Don't "fat-free" foods have lots of chemical additives?
Many packaged and bulk foods do, but many fresh foods don't. Remember, not all chemical additives are bad; vitamin C keeps many foods from browning, and some foods are helpfully supplemented with iron and folic acid.
I eat "97 percent fat-free" lunch meat. Isn't that good?
"Ninety-seven percent fat-free" means that the food is three percent fat by weight or volume, not by calories. The real nutritional questions are: How many grams of fat per serving does it have? And how big is the serving?
Two-percent milk is low-fat — right?
Not at all. Whole milk is 3.3 percent fat by weight, so milk that is 2 percent fat by weight is only a little bit better. Two-percent milk is 98 percent fat-free, but actually provides 38 percent of its calories as fat. One glass of 2-percent milk has as much saturated fat as three strips of bacon!
How much fat do "light," "monounsaturated," and "polyunsaturated" cooking oils have?
When it comes to fat, all cooking oils are created equal. They all have the same amount of fat — 14 grams and 125 calories per tablespoon — regardless of whether they're "light" or dark, mono or poly, olive or corn.
On the next three pages, author John La Puma, M.D., presents healthy recipes you can offer your patients — and try yourself. They're full of fresh, delicious seasonal flavors that take advantage of farm markets and no-fuss cooking. It's almost a coincidence that they're vegetarian, full of complex carbohydrates and fiber and have no saturated fat.
Most ripe mangoes have a little yellow or orange blush — the more blush, the riper the fruit. Like bananas and tomatoes, mangoes ripen faster when two of them are placed together in a paper bag. The fruits give off a natural ethylene gas, which has just this effect.
Flavor Tip: To get the most out of the lime, roll it gently beneath your palm to break up the seedlets inside. Use a sharp paring knife to peel away just the thin green skin, leaving behind the bitter pith underneath. Finally, cut the lime in half and squeeze.
Nutrition Tip: The rib of a chili attaches the seeds to its wall, and gram for gram, packs the most capsaicin — the natural chemical that makes chilies hot and lips numb. It also can improve your sense of smell if your nose is stuffy. Smell the flowers!
Substitutions: Try half of a stemmed, seeded, minced fresh orange habañero pepper instead of the serranos: It has a wonderful tropical flavor, and blends in beautifully with the mangoes.
This one-bowl recipe depends on the ripest, most aromatic tomatoes you can find. You'll love how well a search for quality repays you — especially if you wind up in your own backyard garden.
Flavor Tip: Undercook the pasta, just slightly: It will absorb all the flavors in the bowl as you toss.
Nutrition Tip: Bean stock substitutes beautifully for oil here, adding body and volume, but not one of the 14 grams of fat per tablespoon in all oil. See September's recipe for more.
Substitutions: If arugula is unavailable, substitute flat-leaf parsley and a generous half-teaspoon of red pepper flakes. If bean stock is unavailable, use vegetable or chicken stock. Other pastas, like farfalle (bow ties) and orecchiette (little ears) work well too.
This smooth soup is vibrantly yellow, and a great way to use the bounty of summer farmer markets. Add "Pasta Shells with Diced Tomato, Basil and Arugula," a hearty loaf of bread and a glass of soft, fruity red wine, like a Beaujolais or a Merlot, for an elegant, easy supper.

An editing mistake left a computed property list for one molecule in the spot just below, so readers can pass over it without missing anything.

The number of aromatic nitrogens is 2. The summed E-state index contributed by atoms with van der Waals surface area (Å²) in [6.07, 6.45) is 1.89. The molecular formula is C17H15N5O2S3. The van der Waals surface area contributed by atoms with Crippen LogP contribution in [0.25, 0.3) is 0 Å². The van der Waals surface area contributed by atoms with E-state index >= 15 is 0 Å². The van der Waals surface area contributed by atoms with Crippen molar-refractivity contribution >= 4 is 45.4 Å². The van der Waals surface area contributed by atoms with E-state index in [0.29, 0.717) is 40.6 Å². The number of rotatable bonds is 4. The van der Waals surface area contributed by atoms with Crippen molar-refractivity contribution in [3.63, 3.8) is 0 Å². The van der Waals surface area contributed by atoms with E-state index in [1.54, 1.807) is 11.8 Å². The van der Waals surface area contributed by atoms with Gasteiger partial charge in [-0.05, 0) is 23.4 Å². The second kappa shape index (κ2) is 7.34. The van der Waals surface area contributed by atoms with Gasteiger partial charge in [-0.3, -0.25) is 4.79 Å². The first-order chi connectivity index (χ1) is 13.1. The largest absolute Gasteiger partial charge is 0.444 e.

Flavor Tip: To intensify the flavor further, pour the soup into a sauce pan, simmer until the volume is reduced by a quarter, and stir a teaspoon of sherry vinegar into each bowl before serving.
Nutrition Tip: Sweet yellow peppers have almost one- and-one-half times as much vitamin C as sweet green peppers, and eleven times as much beta carotene.
Substitutions: Substitute canned, drained chick peas (also called garbanzo beans or ceci) for soaked and newly cooked ones. Save the bean stock for making a vinaigrette or for cooking grains.
To find more tips for your patients on healthy shopping, cooking and eating, try dialing these five telephone numbers — or surfing for the Web's comprehensive guide to nutrition resources at http://netspace.net.au/%7Ehelmant/nutid.htm.
(303) 678-8475: That's Health magazine in Boulder, Colo., which offers sturdy, handsome, single-topic information sheets.
(800) 4-CANCER: The National Cancer Institute in Bethesda, Md., makes available excellent pamphlets on fruits and vegetables.
(617) 621-3000: Here you'll find Oldways Preservation and Exchange Trust in Cambridge, Mass., which has information on healthy traditional cultural diets. Mediterranean and Asian versions have been completed; a Latin American version is expected soon.
(202) 686-2210: This is the Physicians' Committee for Responsible Medicine in Washington, D.C., whose vegetarian diet information is useful whether or not you agree with the committee on all issues.
(510) 642-8061: Here you'll reach the Berkeley-based University of California Wellness Letter, which provides a monthly summary of clinical data about diet and health.
Want to arm your patients with recipes that will help them savor healthy eating, not just submit to it? Suggest these recent cookbooks. The recipes in them work best with what's ripe and in season.
Jerome, Carl. Cooking for a New Earth: A New Approach to Home Cooking that Promotes Wholesome Eating and Healthy Living. Henry Holt, New York, 1993, 343 p., $25 hardback, $14.95 paperback.
Johns, Pamela Sheldon and Hess, Mary Abbott. Healthy Gourmet Cookbook. Collins Publishers San Francisco, 1994, ISBN 0-00-255373-2, 225 p., $45 hardback.
Kirchner B., The Bold Vegetarian. Harper Collins, New York, 1995, ISBN 0060950560, 286 p., $16 paperback.
Raichlen, Steven. High-Flavor, Low-Fat Cooking. Penguin, New York, 1994, ISBN 0-1402.4123 X, 255 p., $18.95 paperback.
Raichlen, Steven. High-Flavor, Low-Fat Vegetarian Cooking. Viking, New York, 1995, ISBN 0-670-85782-3, 285 p., $24.95 hardback.